“Do you know," Peter asked, "why swallows build in the eaves of houses? It is to listen to the stories.” ~ J.M. Barrie, Peter Pan

3.11.2012

the road of memories. without pictures.

in the end, i sat in the jeep outside a mexican restaurant with a bag of lavender sugar heart cookies, and read, waiting for my food, a sudden unexpected loneliness next to me there on the passenger seat.  i'd driven the afternoon away on back roads with the radio off, stopping nowhere, passing through small towns, past musicians playing for saturday supper, no thoughts, no purpose, nothing tempting me to tarry, turning back toward home only when raindrops began to plop against the windshield, but even then not heading home, turning north and east at every small intersection instead of south, pushing for that old release driving once offered.  the radio on at last, i began to sing along with every bad country song, remembering the feeling of fast summertime roads and music turned up loud, windows down, trading air conditioned air for the feel of  hot wind on my face, bare feet and no cares, that feeling of first falling in love, when he makes you laugh at every joke.  pushing towards that release, that recklessness, but unable to find it.  perhaps just the too much bad music, perhaps the chill of not yet spring, perhaps age, perhaps the last hard year, but i couldn't find it.  could feel the edges of it right against my fingertips but always i chased, never catching, and at last i gave up and turned truly homeward, van morrison on the radio.  a good song at last, full of high school memories - i sang along and then turned the volume down.

memories now next to me, i turned onto a road i never travel, the road on which my grandmother's house once stood, now an empty lot with just the beginning of her driveway remaining.  i pulled in and knew at once where her house had lived, traced in my heart the steps to my uncle's house,  remembered where the four o'clocks grew, remembered the sassafras tree near the embankment next to the road, the chinaberry tree in the backyard, remembered eating under that tree, playing under that tree.  remembered the chicken coops and fresh eggs, remembered the screened in porches and her tiny refrigerator, saw them all again through my child's eyes and laid my head on the steering wheel and cried.  the goneness of things weighs more than the things themselves ever weighed when they were here.  memories tip the scale in their direction.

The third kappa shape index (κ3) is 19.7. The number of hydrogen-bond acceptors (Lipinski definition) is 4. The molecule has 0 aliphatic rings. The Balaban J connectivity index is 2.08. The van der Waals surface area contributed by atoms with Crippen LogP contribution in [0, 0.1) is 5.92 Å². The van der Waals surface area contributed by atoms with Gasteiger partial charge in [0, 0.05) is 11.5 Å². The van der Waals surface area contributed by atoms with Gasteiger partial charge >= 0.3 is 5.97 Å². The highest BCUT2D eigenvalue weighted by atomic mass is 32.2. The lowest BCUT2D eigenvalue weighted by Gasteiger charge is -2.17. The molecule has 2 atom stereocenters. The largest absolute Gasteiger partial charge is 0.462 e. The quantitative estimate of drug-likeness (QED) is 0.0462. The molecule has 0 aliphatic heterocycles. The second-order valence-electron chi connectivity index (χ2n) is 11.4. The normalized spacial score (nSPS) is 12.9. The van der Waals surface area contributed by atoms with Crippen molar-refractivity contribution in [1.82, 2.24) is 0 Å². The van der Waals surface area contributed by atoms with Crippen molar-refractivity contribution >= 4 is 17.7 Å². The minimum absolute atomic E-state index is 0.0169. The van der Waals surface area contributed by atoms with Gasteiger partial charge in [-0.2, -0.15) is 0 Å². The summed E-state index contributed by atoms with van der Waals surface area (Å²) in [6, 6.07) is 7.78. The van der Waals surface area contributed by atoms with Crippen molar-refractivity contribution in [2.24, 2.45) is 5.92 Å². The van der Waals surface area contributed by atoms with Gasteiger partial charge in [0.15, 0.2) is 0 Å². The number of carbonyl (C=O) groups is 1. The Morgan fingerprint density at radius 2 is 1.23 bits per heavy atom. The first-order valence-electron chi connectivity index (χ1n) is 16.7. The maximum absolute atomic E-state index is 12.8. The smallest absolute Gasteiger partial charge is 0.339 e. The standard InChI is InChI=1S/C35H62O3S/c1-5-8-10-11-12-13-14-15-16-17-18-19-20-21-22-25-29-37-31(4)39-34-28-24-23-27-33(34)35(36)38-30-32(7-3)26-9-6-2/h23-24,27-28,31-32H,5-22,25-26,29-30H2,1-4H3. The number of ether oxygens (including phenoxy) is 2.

and so the lavender sugar hearts to bring me back to now.  the 30 minutes in the parking lot, the escape into a  book.  a coke.  the jeep a warm womb against the chill of the day.

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12 comments:

  1. I read this. Your words. My heart hurts. For your pain. For memories that will never be whole again as they fade fade away... I am glad I live so far from where my childhood was spent. Far away enough that I can not easily sit in front of the changed homes, landscapes, remembering - feeling the sadness so near so tangible, so, changed.

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    1. karen - this reads as more pain than i felt. i'm sorry for that. it is sometimes more exhaustion than pain, but it is always another step forward, always a good thing. maybe not at that moment, but later. sitting in the jeep, my tears were gone & i felt safe. the next visit will only bring smiles. xoxo

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    2. Glad that it was more of a pleasant nostalgia then one of sadness!